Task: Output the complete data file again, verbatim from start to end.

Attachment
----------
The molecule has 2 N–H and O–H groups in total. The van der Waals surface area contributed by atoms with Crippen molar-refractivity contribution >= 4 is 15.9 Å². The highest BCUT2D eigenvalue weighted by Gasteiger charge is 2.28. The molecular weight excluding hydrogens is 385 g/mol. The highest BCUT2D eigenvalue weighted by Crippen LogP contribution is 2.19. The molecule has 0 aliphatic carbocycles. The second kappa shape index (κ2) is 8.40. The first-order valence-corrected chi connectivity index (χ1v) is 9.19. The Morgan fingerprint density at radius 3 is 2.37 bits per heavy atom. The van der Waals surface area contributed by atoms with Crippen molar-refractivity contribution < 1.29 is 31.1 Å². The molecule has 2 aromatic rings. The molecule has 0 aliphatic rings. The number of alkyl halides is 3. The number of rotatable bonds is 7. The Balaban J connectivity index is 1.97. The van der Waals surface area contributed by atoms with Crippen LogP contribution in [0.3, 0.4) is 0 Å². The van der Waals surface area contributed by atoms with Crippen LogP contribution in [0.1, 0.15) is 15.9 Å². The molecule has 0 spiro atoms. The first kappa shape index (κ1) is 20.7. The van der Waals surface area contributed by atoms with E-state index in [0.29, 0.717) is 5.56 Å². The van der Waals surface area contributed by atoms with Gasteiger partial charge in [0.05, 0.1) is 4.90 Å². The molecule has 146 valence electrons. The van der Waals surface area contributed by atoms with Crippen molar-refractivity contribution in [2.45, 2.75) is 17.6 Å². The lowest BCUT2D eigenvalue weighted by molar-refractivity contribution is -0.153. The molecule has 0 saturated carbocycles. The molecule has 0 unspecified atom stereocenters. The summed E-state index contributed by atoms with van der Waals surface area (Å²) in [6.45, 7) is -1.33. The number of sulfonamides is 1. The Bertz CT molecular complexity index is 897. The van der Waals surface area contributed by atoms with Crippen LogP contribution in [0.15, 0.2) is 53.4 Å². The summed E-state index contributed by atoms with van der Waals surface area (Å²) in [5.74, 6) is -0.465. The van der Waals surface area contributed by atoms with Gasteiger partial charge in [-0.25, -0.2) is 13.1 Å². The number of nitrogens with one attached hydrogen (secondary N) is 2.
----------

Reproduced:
The molecule has 2 N–H and O–H groups in total. The van der Waals surface area contributed by atoms with Crippen molar-refractivity contribution >= 4 is 15.9 Å². The highest BCUT2D eigenvalue weighted by Gasteiger charge is 2.28. The molecular weight excluding hydrogens is 385 g/mol. The highest BCUT2D eigenvalue weighted by Crippen LogP contribution is 2.19. The molecule has 0 aliphatic carbocycles. The second kappa shape index (κ2) is 8.40. The first-order valence-corrected chi connectivity index (χ1v) is 9.19. The Morgan fingerprint density at radius 3 is 2.37 bits per heavy atom. The van der Waals surface area contributed by atoms with Crippen molar-refractivity contribution < 1.29 is 31.1 Å². The molecule has 2 aromatic rings. The molecule has 0 aliphatic rings. The number of alkyl halides is 3. The number of rotatable bonds is 7. The Balaban J connectivity index is 1.97. The van der Waals surface area contributed by atoms with Crippen LogP contribution in [0.3, 0.4) is 0 Å². The van der Waals surface area contributed by atoms with Crippen LogP contribution in [0.1, 0.15) is 15.9 Å². The molecule has 0 spiro atoms. The first kappa shape index (κ1) is 20.7. The van der Waals surface area contributed by atoms with E-state index in [0.29, 0.717) is 5.56 Å². The van der Waals surface area contributed by atoms with Gasteiger partial charge in [0.05, 0.1) is 4.90 Å². The molecule has 146 valence electrons. The van der Waals surface area contributed by atoms with Crippen molar-refractivity contribution in [2.45, 2.75) is 17.6 Å². The lowest BCUT2D eigenvalue weighted by molar-refractivity contribution is -0.153. The molecule has 0 saturated carbocycles. The molecule has 0 unspecified atom stereocenters. The summed E-state index contributed by atoms with van der Waals surface area (Å²) in [6.45, 7) is -1.33. The number of sulfonamides is 1. The Bertz CT molecular complexity index is 897. The van der Waals surface area contributed by atoms with Crippen LogP contribution in [0.15, 0.2) is 53.4 Å². The summed E-state index contributed by atoms with van der Waals surface area (Å²) in [5.74, 6) is -0.465. The van der Waals surface area contributed by atoms with Gasteiger partial charge in [-0.25, -0.2) is 13.1 Å². The number of nitrogens with one attached hydrogen (secondary N) is 2.